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Old 01-29-2023, 12:28 PM   #1
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Towing an auto transport Trailer

My husband and I are relatively new at RVing. We've had our Greyhawk 29MV about 1 year and have gone on small trips. What we have determined is that we definitely would like to have a vehicle to explore the area. Unfortunately, neither of our cars that are relatively new can be dolly towed or flat towed. Therefore, we are gonna try using an auto transport trailer. We are doing a trial run this week by renting a UHAUL trailer. A couple of questions. What "drop" should I be getting when hooking up the Uhaul trailer. (Uhaul had know idea). Also- are all auto transport trailers the same? Or getting a more expensive aluminum frame trailer, like Futura make a significant difference when towing? Thanks for any help or suggestions.
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Old 01-29-2023, 12:51 PM   #2
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Every towing setup can be different, no standard hitch "drop", you have to just figure it out based on your hitch height and whatever trailer.

Just be mindful of your Greyhawk's towing capacity (Gross Combination Weight Rating) and the maximum tongue weight your loaded trailer will have and that your hitch is sufficient. That is where an aluminum trailer is frequently advantageous, they usually are a bit lighter than a steel version. And make sure the trailer has adequate brakes, both for safety and for legal towing reasons.
Rob R.
Akron, OH
2014 Seneca 37TS
Toads: 2019 Ford Edge ST or 2013 Ford Focus ST
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Old 01-29-2023, 01:07 PM   #3
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Towing auto transport Trailer

Thanks for that info. I will double check all those things.
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Old 01-29-2023, 01:57 PM   #4
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Location: Kingman AZ and where our Seneca is today.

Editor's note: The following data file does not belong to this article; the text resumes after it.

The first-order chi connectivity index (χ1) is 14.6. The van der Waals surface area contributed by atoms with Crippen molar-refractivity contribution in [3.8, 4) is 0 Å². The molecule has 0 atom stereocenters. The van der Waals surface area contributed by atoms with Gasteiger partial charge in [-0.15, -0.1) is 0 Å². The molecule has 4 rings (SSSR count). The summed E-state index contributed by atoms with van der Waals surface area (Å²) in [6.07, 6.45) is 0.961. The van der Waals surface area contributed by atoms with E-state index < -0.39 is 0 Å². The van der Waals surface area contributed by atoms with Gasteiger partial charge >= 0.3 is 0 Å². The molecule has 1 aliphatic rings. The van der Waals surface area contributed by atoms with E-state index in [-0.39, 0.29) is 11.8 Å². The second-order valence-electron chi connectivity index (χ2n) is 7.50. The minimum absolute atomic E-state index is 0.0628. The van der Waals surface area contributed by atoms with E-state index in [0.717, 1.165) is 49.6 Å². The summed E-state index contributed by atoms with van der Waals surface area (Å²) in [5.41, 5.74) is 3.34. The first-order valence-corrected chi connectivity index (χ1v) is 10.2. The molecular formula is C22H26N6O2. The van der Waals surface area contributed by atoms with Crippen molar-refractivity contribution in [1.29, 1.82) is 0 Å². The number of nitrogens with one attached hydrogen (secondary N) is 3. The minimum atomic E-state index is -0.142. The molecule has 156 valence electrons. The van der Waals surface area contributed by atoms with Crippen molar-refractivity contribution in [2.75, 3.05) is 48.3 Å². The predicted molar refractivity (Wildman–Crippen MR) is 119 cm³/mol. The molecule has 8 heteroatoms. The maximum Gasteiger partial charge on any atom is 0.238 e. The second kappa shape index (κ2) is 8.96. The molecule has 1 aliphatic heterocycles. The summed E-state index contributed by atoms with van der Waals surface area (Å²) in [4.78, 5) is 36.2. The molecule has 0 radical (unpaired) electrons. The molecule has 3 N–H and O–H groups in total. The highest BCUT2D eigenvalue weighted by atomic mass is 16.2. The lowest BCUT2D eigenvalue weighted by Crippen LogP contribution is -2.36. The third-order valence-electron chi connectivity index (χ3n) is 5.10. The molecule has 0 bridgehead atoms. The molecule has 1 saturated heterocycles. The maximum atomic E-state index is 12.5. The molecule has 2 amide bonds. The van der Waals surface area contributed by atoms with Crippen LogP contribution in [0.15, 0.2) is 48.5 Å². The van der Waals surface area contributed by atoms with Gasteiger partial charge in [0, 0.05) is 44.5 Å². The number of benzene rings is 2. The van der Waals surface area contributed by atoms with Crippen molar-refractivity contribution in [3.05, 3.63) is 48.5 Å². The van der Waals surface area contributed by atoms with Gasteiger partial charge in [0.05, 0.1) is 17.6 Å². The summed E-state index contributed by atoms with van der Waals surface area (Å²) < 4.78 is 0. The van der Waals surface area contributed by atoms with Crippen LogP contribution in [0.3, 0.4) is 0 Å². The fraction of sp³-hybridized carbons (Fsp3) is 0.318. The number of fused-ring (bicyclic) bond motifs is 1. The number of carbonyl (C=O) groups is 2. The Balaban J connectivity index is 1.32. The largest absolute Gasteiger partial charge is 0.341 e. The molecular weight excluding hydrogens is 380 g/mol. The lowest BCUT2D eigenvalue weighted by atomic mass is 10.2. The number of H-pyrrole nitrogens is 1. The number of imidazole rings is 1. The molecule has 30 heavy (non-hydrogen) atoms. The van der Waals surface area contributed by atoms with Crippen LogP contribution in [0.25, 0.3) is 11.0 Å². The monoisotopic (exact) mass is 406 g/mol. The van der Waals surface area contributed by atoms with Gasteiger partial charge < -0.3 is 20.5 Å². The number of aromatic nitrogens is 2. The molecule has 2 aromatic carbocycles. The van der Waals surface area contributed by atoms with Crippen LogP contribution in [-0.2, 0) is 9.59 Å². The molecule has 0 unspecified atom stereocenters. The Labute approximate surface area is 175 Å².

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Kudos to your decision to try things out with a Uhaul car transport trailer. They will give you a chance to try before you buy. d

The Uhaul transport are a beefy-strong trailer for just about anything you would want to tow on it... and they are pretty heavy in comparison to an aluminum trailer you might consider buying. Our trailer is rated 10k and is fine to pull with our Seneca, our previous motorhome pulled it too, but we had some opportunities with cooling that 400 Chevy chassis and towing hills in summer.

That said, Try things out with the Uhaul trailer. Take it to a Scale and get your weights with the trailer loaded and enjoy the freedom of being able to back up anytime, anywhere!
Steve & Stacy with Jasper (Australian Cattle dog)
2015 Seneca 36FK
Custom 27' flatbed trailer hauling:
07 Toyota FJC & Yamaha Kodiak 400 ATV

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Old 01-29-2023, 02:47 PM   #5
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Typical trailers have 3500# axles. A car hauler will have two axles and weigh in the 1600#+ range, empty. My Greyhawk has a 7500# towing capacity with 700# tongue weight. How heavy is your car?

I have no experience with this company, but it was the top of my google search. The first two have trailer GVWR ratings less than my Greyhawk's capacity.
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Old 01-29-2023, 06:47 PM   #6
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FWIW, I am selling my R&R fully aluminum car hauler now. Had it custom built for the previous Thor. PM if interested. We hauled a 2019 XT5...tows like a dream with torsion suspension. Our new Melbourne Prestige won't work with it. The trailer weights right at 1,000 pounds with twin 3500# axles.
Don & April
"Bugsie" the Lab
2022 Melbourne Prestige
Retired @ PCB
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Old 01-29-2023, 09:56 PM   #7
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I had been looking at car haulers and thinking that the tongue weight may be too much and we'll exceed out cargo capacity. If the car with trailer is about 6K, we're looking at the tongue weight of 800 lbs. or more. That's half of the cargo capacity of our class C.

That aluminum trailer sure looks tempting, but I'm concerned about maxing out the payload capacity of the RV.
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